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The People of the State of New York v. Kumar S. Jones

SUPREME COURT OF THE STATE OF NEW YORK Appellate Division, Fourth Judicial Department


December 30, 2010

THE PEOPLE OF THE STATE OF NEW YORK, RESPONDENT,
v.
KUMAR S. JONES, ALSO KNOWN AS QUMAR JONES,
ALSO KNOWN AS JESUS, DEFENDANT-APPELLANT.

Appeal from a judgment of the Ontario County Court (Frederick G. Reed, J.), rendered March 11, 2009. The judgment convicted defendant, upon a jury verdict, of assault in the first degree (two counts).

People v Jones

Appellate Division, Fourth Department

Published by New York State Law Reporting Bureau pursuant to Judiciary Law § 431.

This opinion is uncorrected and subject to revision before publication in the Official Reports.

Decided on December 30, 2010

PRESENT: SCUDDER, P.J., SMITH, GREEN, PINE, AND GORSKI, JJ.

It is hereby ORDERED that the judgment so appealed from is unanimously affirmed.

Memorandum: Defendant appeals from a judgment convicting him upon a jury verdict of two counts of assault in the first degree (Penal Law § 120.10 [1]). Defendant failed to preserve for our review his contention that County Court was biased against him (see CPL 470.05 [2]; People v Prado, 4 NY3d 725, rearg denied 4 NY3d 795), and we decline to exercise our power to review that contention as a matter of discretion in the interest of justice (see CPL 470.15 [6] [a]). Contrary to the further contentions of defendant, we conclude that the court did not abuse its discretion in denying his requests for adjournments (see People v Green, 74 AD3d 1899, 1900-1901, lv denied 15 NY3d 852), and that the court did not penalize him for exercising his right to a trial when it imposed a longer term of incarceration than that offered during plea negotiations. "The mere fact that a sentence imposed after trial is greater than that offered in connection with plea negotiations is not proof that defendant was punished for asserting his right to trial . . ., and there is no indication in the record before us that the sentencing court acted in a vindictive manner based on defendant's exercise of the right to a trial" (People v Brink,AD3d , [Nov. 12, 2010] [internal quotation marks omitted]). Indeed, " [w]here, as here, separate acts are committed against different victims during the same criminal transaction, the court may properly impose consecutive sentences in the exercise of its discretion' " (People v Peterson, 71 AD3d 1419, 1420, lv denied 14 NY3d 891), and the sentence imposed in this case is not unduly harsh or severe.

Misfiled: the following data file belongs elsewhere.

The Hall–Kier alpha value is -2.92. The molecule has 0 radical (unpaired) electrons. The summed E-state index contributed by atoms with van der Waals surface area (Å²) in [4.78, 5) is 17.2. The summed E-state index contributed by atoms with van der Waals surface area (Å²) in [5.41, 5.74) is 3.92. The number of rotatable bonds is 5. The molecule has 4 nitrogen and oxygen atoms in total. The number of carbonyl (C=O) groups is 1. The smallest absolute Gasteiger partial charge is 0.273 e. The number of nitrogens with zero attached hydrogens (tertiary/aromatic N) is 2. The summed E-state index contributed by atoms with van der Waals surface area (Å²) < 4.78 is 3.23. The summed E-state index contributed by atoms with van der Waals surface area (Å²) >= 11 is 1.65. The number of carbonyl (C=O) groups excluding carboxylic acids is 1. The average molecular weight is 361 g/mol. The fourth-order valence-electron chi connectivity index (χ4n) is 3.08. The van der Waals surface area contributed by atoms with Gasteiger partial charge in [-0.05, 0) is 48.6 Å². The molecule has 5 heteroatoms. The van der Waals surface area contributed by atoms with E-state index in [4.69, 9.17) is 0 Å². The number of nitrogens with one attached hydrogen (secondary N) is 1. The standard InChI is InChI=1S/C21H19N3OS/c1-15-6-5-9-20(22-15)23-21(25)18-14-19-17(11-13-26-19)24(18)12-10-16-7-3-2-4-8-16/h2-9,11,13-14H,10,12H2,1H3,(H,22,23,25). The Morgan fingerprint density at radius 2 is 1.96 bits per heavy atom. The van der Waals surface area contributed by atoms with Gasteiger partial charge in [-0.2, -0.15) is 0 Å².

Defendant contends in his pro se supplemental brief that the prosecutor failed to correct the testimony of three witnesses that was allegedly inconsistent with their prior statements to the police (see People v Hendricks, 2 AD3d 1450, 1451, lv denied 2 NY3d 762), and that he was denied a fair trial by prosecutorial misconduct on summation (see People v Bork, 77 AD3d 1278). Defendant failed to preserve those contentions for our review (see CPL 470.05 [2]), and we decline to exercise our power to review them as a matter of discretion in the interest of justice (see CPL 470.15 [6] [a]). Finally, the contention of defendant in his pro se supplemental brief that he was denied effective assistance of counsel is based upon matters outside the record and is thus properly raised by way of a motion pursuant to CPL article 440 (see People v Jones, 63 AD3d 1582, 1583, lv denied 13 NY3d 797).

Entered: December 30, 2010

Patricia L. Morgan Clerk of the Court

20101230

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